This hobby can be great fun as well as an interesting way of saving
The vast majority of women will have one or more long forgotten coins somewhere, that could be the start of a collection. It could be one of the more recently minted collector's coins such as the commemorative 'Lord Of The Rings' coins or a few pre decimal coins.
Coin collecting has been popular for centuries but over the last few decades it has become a recognised type of alternative investment. The highly collected coins are those that were in circulation for only a brief period of time, minted with flaws or errors or of specific historical interest.
Rare coinsRare coins have been collected for over 2000 years. The Romans collected Greek coins. The famous Flemish painter, Reubens had a fabulous coin collection. The House of Rothschild started as a coin shop. Other famous coin collectors include J.P.Morgan and the DuPont family.
If you are new to coins and would like to find out more free information on the subject visit our learning centre after finishing this page.
Rare coins have shown consistent long term price appreciation. From major rarities to more inexpensive coins, top quality rare coins have had significant price gains over sustained periods of time. The 1913 Liberty nickel (only five know to exist) became the first $100,000 coin in 1972. In 2007, one sold for $5million
Louis Eliasberg (1896-1976) built up a US gold coin collection that cost about US$300,000. It sold for $12.4 million at auction in 1981.
In the UK in May 2003, a selection of 50 coins from " The Slaney collection" were sold for £460,000. These coins had been collected during the 1940’s & 50’s at a cost of £2,350. So the sale price was approximately 195 times the original cost price. Not a bad investment! Also in the UK, a buyer paid £460,000 for an Edward III double florin, known as a double leopard and with a face value of six shillings. The sale price for this rare medieval gold coin broke the record for a British coin.
At a Monetary Auction held in April 2006 in Sydney, a 1920 Sydney gold sovereign was knocked down in the room for $582,500 setting a new world record.
New Zealand coins a brief history
The first Governor of New Zealand, Captain William Hobson, extended British laws to New Zealand In early 1840. This meant that certain sections of the Imperial Coinage Act, 1816 (UK) became relevant to the new colony. This allowed for the standard gold, silver and bronze British coins to circulate freely in New Zealand alongside the existing coins.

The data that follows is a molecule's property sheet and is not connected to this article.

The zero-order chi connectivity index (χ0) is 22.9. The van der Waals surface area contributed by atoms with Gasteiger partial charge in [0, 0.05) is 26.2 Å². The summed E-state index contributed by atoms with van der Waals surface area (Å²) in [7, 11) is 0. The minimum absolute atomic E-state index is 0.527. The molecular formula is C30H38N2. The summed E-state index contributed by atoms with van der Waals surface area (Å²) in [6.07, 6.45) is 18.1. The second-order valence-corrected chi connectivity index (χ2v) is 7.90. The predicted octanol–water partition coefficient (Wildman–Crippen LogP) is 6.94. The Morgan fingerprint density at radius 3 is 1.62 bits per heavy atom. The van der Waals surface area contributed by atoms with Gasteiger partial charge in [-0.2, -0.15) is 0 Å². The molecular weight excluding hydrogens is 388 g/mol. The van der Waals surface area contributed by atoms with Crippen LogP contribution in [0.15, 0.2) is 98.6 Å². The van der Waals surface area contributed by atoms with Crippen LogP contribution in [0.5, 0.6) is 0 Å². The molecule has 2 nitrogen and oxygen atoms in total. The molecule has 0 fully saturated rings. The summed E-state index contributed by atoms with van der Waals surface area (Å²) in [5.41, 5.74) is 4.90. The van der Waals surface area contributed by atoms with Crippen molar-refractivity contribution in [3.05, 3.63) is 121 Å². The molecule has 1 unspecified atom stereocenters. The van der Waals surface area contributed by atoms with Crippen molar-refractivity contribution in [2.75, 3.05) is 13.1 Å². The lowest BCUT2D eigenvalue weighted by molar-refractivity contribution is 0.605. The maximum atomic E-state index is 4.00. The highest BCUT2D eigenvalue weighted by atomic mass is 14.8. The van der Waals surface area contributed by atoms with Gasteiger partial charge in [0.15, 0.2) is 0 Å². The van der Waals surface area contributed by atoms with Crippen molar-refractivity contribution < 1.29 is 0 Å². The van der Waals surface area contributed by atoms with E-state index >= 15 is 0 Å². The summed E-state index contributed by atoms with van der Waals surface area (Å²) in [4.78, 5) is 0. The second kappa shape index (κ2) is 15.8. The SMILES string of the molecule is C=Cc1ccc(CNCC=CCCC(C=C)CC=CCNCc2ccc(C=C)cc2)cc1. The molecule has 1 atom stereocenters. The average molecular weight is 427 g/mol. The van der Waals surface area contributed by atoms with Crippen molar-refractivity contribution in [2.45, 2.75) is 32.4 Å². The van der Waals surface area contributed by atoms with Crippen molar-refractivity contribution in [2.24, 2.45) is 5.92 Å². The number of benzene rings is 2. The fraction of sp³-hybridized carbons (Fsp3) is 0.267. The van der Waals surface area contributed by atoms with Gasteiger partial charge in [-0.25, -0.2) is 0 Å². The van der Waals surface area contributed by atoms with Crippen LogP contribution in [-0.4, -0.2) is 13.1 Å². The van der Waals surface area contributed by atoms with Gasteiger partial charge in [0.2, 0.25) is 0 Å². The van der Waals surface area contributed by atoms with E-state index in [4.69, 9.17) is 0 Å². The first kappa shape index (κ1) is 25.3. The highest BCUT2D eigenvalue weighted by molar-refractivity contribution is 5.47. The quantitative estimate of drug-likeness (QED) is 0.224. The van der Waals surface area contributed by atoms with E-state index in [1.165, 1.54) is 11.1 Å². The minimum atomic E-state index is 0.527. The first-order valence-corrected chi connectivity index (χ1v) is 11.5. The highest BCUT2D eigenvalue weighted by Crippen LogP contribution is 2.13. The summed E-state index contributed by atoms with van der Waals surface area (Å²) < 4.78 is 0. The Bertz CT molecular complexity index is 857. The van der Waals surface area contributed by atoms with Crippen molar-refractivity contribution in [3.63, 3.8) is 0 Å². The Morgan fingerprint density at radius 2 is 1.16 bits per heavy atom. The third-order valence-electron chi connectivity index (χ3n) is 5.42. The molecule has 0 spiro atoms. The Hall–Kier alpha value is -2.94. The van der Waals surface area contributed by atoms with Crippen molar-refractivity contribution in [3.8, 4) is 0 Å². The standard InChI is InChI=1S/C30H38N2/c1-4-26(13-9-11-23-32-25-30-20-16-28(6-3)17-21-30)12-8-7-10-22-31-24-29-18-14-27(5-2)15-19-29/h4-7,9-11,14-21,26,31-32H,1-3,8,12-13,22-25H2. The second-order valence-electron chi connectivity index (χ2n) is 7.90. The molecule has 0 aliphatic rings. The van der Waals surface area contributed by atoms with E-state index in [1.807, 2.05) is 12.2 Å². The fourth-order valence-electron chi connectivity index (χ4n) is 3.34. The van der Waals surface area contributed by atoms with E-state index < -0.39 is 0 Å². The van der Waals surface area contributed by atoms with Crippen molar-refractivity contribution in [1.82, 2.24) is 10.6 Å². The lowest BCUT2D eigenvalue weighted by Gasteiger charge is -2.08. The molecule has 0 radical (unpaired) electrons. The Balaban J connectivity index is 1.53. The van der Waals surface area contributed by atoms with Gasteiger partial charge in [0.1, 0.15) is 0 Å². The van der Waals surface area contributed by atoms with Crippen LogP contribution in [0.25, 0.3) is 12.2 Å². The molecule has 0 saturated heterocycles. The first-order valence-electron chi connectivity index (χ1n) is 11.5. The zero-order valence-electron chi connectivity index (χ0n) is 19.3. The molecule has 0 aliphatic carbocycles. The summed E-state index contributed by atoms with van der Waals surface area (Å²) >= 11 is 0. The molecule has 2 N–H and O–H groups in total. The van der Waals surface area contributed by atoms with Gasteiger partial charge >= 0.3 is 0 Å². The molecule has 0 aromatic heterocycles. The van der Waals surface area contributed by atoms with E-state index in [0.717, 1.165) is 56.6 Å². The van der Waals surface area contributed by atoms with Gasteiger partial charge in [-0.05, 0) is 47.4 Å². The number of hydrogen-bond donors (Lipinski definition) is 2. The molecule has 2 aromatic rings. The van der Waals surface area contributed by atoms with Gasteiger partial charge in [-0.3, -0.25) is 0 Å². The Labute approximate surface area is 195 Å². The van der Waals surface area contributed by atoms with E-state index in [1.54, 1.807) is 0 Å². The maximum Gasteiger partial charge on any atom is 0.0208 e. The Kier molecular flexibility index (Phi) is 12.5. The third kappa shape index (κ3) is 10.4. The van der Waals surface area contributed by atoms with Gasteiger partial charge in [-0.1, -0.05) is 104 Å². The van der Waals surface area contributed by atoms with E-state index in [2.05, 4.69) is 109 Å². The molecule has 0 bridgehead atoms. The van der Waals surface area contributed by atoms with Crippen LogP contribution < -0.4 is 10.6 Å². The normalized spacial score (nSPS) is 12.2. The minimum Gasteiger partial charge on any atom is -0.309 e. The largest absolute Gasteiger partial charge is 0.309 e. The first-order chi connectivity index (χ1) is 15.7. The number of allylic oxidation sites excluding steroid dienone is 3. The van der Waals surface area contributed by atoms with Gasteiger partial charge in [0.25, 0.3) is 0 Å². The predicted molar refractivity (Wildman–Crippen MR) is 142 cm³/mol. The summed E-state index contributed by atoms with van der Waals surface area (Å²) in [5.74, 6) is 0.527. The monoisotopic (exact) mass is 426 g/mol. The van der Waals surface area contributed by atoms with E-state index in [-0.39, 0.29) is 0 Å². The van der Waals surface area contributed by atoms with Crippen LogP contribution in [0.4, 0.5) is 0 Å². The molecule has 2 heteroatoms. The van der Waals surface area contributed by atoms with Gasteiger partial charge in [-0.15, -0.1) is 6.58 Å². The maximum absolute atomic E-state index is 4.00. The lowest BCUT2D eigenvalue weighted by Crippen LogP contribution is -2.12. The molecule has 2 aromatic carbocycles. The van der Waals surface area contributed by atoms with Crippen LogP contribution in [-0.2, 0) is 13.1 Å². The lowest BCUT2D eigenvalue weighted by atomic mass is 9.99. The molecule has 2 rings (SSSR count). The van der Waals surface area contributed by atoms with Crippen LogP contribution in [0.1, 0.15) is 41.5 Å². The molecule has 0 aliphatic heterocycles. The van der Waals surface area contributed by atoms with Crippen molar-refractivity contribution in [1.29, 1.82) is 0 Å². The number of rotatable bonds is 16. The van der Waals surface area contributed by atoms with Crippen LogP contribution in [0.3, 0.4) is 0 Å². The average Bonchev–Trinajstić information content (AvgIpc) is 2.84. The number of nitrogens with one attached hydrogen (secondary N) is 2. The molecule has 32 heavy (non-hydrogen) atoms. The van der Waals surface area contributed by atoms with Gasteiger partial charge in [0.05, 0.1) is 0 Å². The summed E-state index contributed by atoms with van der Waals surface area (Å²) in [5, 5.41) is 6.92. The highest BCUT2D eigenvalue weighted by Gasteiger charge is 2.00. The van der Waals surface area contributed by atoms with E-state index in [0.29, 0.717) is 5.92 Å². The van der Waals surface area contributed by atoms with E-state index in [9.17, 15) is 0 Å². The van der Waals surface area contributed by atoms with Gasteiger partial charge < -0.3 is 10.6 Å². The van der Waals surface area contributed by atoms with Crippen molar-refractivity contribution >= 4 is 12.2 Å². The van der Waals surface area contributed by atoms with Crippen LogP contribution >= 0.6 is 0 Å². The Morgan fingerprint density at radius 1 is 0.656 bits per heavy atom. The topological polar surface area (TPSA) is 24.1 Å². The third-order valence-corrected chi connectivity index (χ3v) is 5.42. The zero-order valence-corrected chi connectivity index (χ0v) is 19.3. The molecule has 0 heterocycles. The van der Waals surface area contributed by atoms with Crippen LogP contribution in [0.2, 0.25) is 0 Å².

In the 1840s and 1850s there was an extreme shortage of coins. Traders tried the issue of low value paper notes to remedy this situation, but this was soon abandoned. As the shortage intensified in 1857, businesses in Auckland and Dunedin issued copper tokens. This practice survived until 1881.
British coins became the official legal tender
In 1897, British coins became the official legal tender of New Zealand. At that time, it was already one of the two ‘common’ currencies, along with Australian minted gold sovereign and half sovereign coins.
In 1914, the gradual withdrawal of gold coins from circulation took place. Silver coins were debased from .925 fine (Sterling Silver) to .500 fine in 1920.
Centennial brings with it New Zealand's own currency
As a result of coin smuggling and the shortage of lower denomination coins, a distinctive New Zealand coinage was introduced in 1933. These new coins used the same weights, sizes and denominations as the British coins. Bronze coins (penny and halfpenny) of British standard were not approved until 22nd December 1939. These were issued in 1940 at the time of the Centennial of New Zealand.
Due to the rising price of silver, Cupro-Nickel coins replaced .500 fine silver coins in 1947. Both metal types of coins were still considered to be legal tender.
New Zealand changed to decimal currency
New Zealand changed to decimal currency in 1967. On the 11th February 1991, new $1 and $2 coins were introduced to replace the $1 and $2 notes. Some of the early decimal notes, including $2 and $20 notes often sell for between $400 and $600 each at auction.